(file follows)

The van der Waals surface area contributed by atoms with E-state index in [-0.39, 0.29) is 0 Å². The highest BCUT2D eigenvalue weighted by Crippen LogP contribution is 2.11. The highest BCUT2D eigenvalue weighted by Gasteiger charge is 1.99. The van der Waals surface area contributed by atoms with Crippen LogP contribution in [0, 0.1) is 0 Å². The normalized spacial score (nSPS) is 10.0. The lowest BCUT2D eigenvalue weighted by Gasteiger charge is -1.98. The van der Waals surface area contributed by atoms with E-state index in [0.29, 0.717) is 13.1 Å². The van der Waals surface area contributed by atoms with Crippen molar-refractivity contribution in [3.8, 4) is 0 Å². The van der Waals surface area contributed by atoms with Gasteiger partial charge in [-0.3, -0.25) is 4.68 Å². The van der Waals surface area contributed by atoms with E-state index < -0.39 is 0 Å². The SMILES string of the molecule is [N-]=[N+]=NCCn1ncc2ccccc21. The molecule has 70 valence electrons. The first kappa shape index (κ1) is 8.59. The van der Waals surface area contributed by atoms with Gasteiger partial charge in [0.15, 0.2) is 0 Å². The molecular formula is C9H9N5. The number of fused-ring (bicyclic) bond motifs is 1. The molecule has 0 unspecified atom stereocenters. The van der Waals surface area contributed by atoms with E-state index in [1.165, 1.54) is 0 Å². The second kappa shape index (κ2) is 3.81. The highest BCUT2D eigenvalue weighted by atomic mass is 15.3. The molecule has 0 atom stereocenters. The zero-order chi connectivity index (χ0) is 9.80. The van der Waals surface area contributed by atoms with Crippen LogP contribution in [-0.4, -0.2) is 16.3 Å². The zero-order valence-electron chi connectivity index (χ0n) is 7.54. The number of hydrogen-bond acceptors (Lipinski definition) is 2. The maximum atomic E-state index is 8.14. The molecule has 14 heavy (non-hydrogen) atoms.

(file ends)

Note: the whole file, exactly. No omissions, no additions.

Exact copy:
The van der Waals surface area contributed by atoms with E-state index in [-0.39, 0.29) is 0 Å². The highest BCUT2D eigenvalue weighted by Crippen LogP contribution is 2.11. The highest BCUT2D eigenvalue weighted by Gasteiger charge is 1.99. The van der Waals surface area contributed by atoms with Crippen LogP contribution in [0, 0.1) is 0 Å². The normalized spacial score (nSPS) is 10.0. The lowest BCUT2D eigenvalue weighted by Gasteiger charge is -1.98. The van der Waals surface area contributed by atoms with E-state index in [0.29, 0.717) is 13.1 Å². The van der Waals surface area contributed by atoms with Crippen molar-refractivity contribution in [3.8, 4) is 0 Å². The van der Waals surface area contributed by atoms with Gasteiger partial charge in [-0.3, -0.25) is 4.68 Å². The van der Waals surface area contributed by atoms with E-state index < -0.39 is 0 Å². The SMILES string of the molecule is [N-]=[N+]=NCCn1ncc2ccccc21. The molecule has 70 valence electrons. The first kappa shape index (κ1) is 8.59. The van der Waals surface area contributed by atoms with Gasteiger partial charge in [0.15, 0.2) is 0 Å². The molecular formula is C9H9N5. The number of fused-ring (bicyclic) bond motifs is 1. The molecule has 0 unspecified atom stereocenters. The van der Waals surface area contributed by atoms with E-state index in [1.165, 1.54) is 0 Å². The second kappa shape index (κ2) is 3.81. The highest BCUT2D eigenvalue weighted by atomic mass is 15.3. The molecule has 0 atom stereocenters. The zero-order chi connectivity index (χ0) is 9.80. The van der Waals surface area contributed by atoms with Crippen LogP contribution in [-0.4, -0.2) is 16.3 Å². The zero-order valence-electron chi connectivity index (χ0n) is 7.54. The number of hydrogen-bond acceptors (Lipinski definition) is 2. The maximum atomic E-state index is 8.14. The molecule has 14 heavy (non-hydrogen) atoms.